• Narrow Gauge Railroads

  • This forum is for discussion of "Fallen Flag" roads not otherwise provided with a specific forum. Fallen Flags are roads that no longer operate, went bankrupt, or were acquired or merged out of existence.
This forum is for discussion of "Fallen Flag" roads not otherwise provided with a specific forum. Fallen Flags are roads that no longer operate, went bankrupt, or were acquired or merged out of existence.

Moderator: Nicolai3985

  by CarterB
Much of the narrow gauge discussions so far have occurred on the New England and specifically the Maine NG museum or East Broad Top in PA.
I'd like to broaden the discussion to other narrow gauge operations 3ft, 2ft or other. Would like info posted by our readers
regarding any remnants or ROW's still visible, equipment, photos, maps etc on lines that were originally narrow gauge.

There is more to NG than just D&RGW, East Broad Top and Maine.

So let's have at it!!!
  by trackwelder
in ashland, pa, there is a pretty good tour of an anthracite coal mine, the Pioneer Tunnel. they have a 42" gage 0-4-0 which you can take on a short excursion with two stops at historic sites connected to the mine in its operating days.
  by edbear
Well, out of Catskill, NY there was a string of 3 ft gauge roads that poked inland to the mountain resort hotels. On the NY-Pennsylvania border there were a number of ng roads that penetrated that oil producing country. A good portion of the St.L-SW (Cotton Belt) main line was built as the ng Texas & St. Louis. The Nickel Plate line out of Toledo toward St. Louis was built as ng. It along with the Texas & St. Louis was part of what was billed as the Grand Narrow Gauge Trunk, Toledo to the Mexican border and much of it built and put into service. SP had a number of ng properties. Part of the Nortwestern Pacific was built as ng, the South Pacific Coast from Oakland through San Jose to Santa Cruz was another one. The Carson & Colorado built from a connection with the Virginia & Truckee through Nevada into what became part of the Los Angeles watershed and the Nevada-California-Oregon built from Reno, Nev to Lakeview, Ore and was bought by the SP and converted to the Modoc Line. C & NW and MILW had ng branches in Iowa. Up in the copper country in Michigan there were ng roads. I think part of the Seaboard Air Line's Atlanta-Birmingham route was built narrow. Los Angele and Denver had 3'6" city trolley lines and San Antonio's trolleys had a4' gauge. How's that for a starter.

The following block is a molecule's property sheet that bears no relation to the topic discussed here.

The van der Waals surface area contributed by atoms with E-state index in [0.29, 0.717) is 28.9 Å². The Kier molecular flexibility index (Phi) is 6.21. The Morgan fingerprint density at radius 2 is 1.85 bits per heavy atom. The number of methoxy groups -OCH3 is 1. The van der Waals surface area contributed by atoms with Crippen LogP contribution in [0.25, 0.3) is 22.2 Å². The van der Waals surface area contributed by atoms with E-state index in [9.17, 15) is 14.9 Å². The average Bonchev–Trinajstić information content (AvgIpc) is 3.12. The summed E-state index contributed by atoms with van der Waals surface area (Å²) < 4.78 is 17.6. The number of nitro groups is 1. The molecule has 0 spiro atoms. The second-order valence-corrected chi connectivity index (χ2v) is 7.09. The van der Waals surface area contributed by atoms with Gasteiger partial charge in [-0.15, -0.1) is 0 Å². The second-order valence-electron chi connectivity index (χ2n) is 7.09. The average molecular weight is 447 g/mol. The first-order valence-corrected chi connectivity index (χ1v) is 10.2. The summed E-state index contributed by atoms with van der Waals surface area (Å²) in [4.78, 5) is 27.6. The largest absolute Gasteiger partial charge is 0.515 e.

by CarterB
Nice info edbear! Let's keep it going.
  by ExCon90
The Pennsylvania (!) had two 3'-0" railroads: The Waynesburg & Washington in PA, and a railroad in OH which was called the Ohio River & Western in 1913, but also operated at (I think) a later date as the Bellaire, Zanesville & Cincinnati (known to the locals as the Bent, Zigzag & Crooked) from Bellaire to Zanesville; it never made it to Cincinnati. I always got a kick out the fact that in an Official Guide of the 1920's the two railroads occupied the same page, with the notation (Narrow Gauge) under the name of each. Across the top of the page (as on the other pages) it said
The Standard Railroad of the World